In Theaters This Week

Film capsules to get you caught up

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Drive (R)

Ryan Gosling drives. He broods a little, maybe laughs a few times, but other than that, Gosling ... just ... drives. His nameless character spends his nights chauffeuring criminals from their heists and his days stunt-driving for movies in L.A. He doesn't say much or do much when he's not steering a car, but somehow he manages to fall for his neighbor Irene (Carey Mulligan), a young mother whose man is in prison. When he returns home and finds out he owes some money to someone from his past, he turns to Gosling for help. Then things get bad. Danish director Nicolas Winding Refn spices up this seemingly one-note movie about cars with gory head-stomping scenes, mobsters, and Gosling's muscles. We learn nothing about his character's background, but fast cars and a cast with sex appeal to spare more than make up for it. (Courtney Kerrigan)

Apollo 18 (PG-13) — Want to know why we never went back to the moon? This movie uses found footage of what really happened to the last three astronauts who went there in 1974. Apollo 18 piles on atmosphere and increasingly loud second-rate scary scenes. And after almost 90 minutes of cheap thrills you see coming from a mile away, the Alien-meets-Blair Witch Project mockumentary — in which a lot of stuff is going on but nothing's really happening — disappears from the screen and from memory faster than you can say "NASA." (Enrique Lopetegui)

Contagion (PG-13) — Steven Soderbergh's star-studded thriller about a deadly global flu epidemic is compelling but uneven. "Patient Zero" is Beth (Gwyneth Paltrow), an executive who returns from Hong Kong with a virus that kills her and her young son, leaving husband Mitch (Matt Damon) to deal with the ghastly aftermath. As the plague spreads, worldwide panic ensues, leaving a post-apocalyptic landscape of mass graves, burning, and looting. The stories of human suffering work best, while the narratives about the scientists and a thread about a nefarious blogger (Jude Law) are freighted by clunky dialogue. A deep mistrust of modern communications is woven through this frightening cautionary tale, the real villain of which is globalization. (Pamela Zoslov)

The Debt (R) — The Debt bounces between eras, with two sets of actors telling the story of a trio of spies on a mission to bring a notorious Nazi butcher to justice in 1965. But something went wrong, and justice ended up being served on the streets of Berlin. Or was it? There's some action here, but The Debt isn't about explosions, gunfights, and car chases, which you would expect from a movie starring Helen Mirren. In that way it comes a lot closer to the lives of real-world spies than the stuff you usually see in movies. But do you really want to watch secret agents prep for their mission by talking about it? (Michael Gallucci)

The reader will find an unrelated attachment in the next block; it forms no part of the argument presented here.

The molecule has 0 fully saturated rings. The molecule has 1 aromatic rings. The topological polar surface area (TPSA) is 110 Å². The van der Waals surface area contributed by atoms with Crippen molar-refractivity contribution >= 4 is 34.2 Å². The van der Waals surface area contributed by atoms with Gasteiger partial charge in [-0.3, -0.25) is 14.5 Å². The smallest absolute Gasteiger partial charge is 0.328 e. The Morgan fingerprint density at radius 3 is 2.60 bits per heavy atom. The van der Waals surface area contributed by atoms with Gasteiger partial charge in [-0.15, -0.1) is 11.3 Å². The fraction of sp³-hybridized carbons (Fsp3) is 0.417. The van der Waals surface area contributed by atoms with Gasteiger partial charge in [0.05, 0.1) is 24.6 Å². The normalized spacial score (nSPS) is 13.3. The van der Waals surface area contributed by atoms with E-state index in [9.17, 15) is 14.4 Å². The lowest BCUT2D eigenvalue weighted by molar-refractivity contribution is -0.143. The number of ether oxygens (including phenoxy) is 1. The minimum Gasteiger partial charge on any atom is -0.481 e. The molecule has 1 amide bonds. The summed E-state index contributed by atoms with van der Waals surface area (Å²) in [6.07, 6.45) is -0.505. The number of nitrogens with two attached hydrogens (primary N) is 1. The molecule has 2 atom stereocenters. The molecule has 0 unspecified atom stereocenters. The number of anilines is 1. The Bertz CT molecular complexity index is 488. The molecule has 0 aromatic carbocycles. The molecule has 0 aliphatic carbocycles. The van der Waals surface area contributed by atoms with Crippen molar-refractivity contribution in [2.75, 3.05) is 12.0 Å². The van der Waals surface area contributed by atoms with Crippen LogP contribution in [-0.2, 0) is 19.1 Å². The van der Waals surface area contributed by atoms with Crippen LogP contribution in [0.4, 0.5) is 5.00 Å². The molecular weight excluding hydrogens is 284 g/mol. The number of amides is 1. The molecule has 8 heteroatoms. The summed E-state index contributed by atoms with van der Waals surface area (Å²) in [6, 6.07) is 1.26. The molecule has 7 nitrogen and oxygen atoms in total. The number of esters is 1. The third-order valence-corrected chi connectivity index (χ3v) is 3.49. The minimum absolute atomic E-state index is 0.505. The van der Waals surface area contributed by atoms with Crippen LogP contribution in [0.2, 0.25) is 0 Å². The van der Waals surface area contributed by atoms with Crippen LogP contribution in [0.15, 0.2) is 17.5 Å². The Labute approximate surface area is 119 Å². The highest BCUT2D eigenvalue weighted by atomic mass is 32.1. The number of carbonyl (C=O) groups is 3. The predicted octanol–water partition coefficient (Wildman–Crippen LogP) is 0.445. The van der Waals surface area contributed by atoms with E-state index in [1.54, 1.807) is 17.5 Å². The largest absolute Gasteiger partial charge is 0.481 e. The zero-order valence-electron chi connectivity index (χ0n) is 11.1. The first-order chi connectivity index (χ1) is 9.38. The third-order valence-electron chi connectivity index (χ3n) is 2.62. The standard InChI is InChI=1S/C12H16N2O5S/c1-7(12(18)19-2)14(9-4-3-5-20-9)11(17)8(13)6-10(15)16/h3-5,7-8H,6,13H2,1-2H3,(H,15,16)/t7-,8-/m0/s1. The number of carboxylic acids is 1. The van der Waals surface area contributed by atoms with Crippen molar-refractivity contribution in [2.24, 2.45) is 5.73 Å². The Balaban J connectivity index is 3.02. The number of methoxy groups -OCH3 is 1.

Fright Night (R) — Vampire movies are rarely laughing matters, but Fright Night adds just enough humor to its gore. Charley Brewster (Anton Yelchin), a high-school senior living in Las Vegas, has cool friends, a hot girlfriend, and a new neighbor, who just happens to be a vampire. Charley is suspicious at first, but when a friend goes missing, he cautiously begins spying on the possibly undead Jerry (Colin Farrell). Fright Night doesn't exactly revolutionize the genre, but Farrell nails his bloodsucker's sexual allure. (Ben Gifford)

The Last Mountain (PG) — For years Massey Energy has been blasting the tops off of West Virginia mountains to get to the precious commodity buried beneath them. In The Last Mountain, it's hard not to take sides with the citizens of Coal River Valley, for whom Massey leaves behind a trail of problems ranging from polluted streams to birth defects. But the movie slips into a renewable-energy PSA and loses some of its steam once the professional environmentalists are introduced. Yes, it's one-sided, but at least it's on the right side. (Gallucci)

Our Idiot Brother (R) — Paul Rudd stars as a long-haired, bearded, earthy do-gooder who seems to inadvertently step on every land mine along life's terrain. The movie is studded with likable stars, including Zooey Deschanel, Emily Mortimer, and Elizabeth Banks as Rudd's put-upon sisters. Still, Our Idiot Brother is heavy on situational ephemera, light on narrative thrust. (Justin Strout)

Seven Days in Utopia (G) — Golfer Luke Chisolm (Lucas Black), pushed to excel since childhood by his ambitious dad, has a humiliating meltdown during his tournament debut. He hits the road and crashes into a fence in golden-hued Utopia, Texas, where he's rescued by Robert Duvall on horseback. An ex-pro who lost his career to the bottle, he offers to help Luke find his game in seven days, teaching him the Zen of golf via fly fishing, washer tossing, and painting. Disturbingly, Seven Days in Utopia doubles as an infomercial for Christian golf retreats led by the guy who wrote the book the movie is based on. Nonetheless, there are some things to like about this old-fashioned movie. (Zoslov)

Warrior (PG-13) — Teacher Brendan Conlon resorts to fighting in makeshift parking-lot rings for extra cash to support his family. He's haunted by his formerly drunk father and his brother, a hulking war vet who returns home after a long, unexplained absence. Soon, Tommy and Brendan are training separately for an MMA event. It all culminates in a climactic championship fight that works just as well as Rocky Balboa's 15-rounder. (Strout)

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